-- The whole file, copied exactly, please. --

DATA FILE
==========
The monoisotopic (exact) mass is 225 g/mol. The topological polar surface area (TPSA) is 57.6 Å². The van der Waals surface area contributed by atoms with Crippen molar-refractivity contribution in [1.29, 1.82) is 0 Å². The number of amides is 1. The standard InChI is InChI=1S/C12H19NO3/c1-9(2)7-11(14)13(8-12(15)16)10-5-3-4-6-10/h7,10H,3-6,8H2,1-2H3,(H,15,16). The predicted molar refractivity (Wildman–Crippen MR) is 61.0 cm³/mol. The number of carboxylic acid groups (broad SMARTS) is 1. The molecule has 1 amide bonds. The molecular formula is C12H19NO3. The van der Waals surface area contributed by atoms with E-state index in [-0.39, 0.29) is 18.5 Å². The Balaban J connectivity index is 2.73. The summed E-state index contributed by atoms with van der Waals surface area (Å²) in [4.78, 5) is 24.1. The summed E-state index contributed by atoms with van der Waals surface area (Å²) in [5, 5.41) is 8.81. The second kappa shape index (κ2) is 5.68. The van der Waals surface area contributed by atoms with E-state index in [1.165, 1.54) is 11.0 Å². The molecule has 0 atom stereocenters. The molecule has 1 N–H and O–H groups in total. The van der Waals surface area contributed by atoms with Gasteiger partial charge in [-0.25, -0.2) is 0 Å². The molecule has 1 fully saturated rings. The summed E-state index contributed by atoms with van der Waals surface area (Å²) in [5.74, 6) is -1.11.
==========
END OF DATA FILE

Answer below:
The monoisotopic (exact) mass is 225 g/mol. The topological polar surface area (TPSA) is 57.6 Å². The van der Waals surface area contributed by atoms with Crippen molar-refractivity contribution in [1.29, 1.82) is 0 Å². The number of amides is 1. The standard InChI is InChI=1S/C12H19NO3/c1-9(2)7-11(14)13(8-12(15)16)10-5-3-4-6-10/h7,10H,3-6,8H2,1-2H3,(H,15,16). The predicted molar refractivity (Wildman–Crippen MR) is 61.0 cm³/mol. The number of carboxylic acid groups (broad SMARTS) is 1. The molecule has 1 amide bonds. The molecular formula is C12H19NO3. The van der Waals surface area contributed by atoms with E-state index in [-0.39, 0.29) is 18.5 Å². The Balaban J connectivity index is 2.73. The summed E-state index contributed by atoms with van der Waals surface area (Å²) in [4.78, 5) is 24.1. The summed E-state index contributed by atoms with van der Waals surface area (Å²) in [5, 5.41) is 8.81. The second kappa shape index (κ2) is 5.68. The van der Waals surface area contributed by atoms with E-state index in [1.165, 1.54) is 11.0 Å². The molecule has 0 atom stereocenters. The molecule has 1 N–H and O–H groups in total. The van der Waals surface area contributed by atoms with Gasteiger partial charge in [-0.25, -0.2) is 0 Å². The molecule has 1 fully saturated rings. The summed E-state index contributed by atoms with van der Waals surface area (Å²) in [5.74, 6) is -1.11.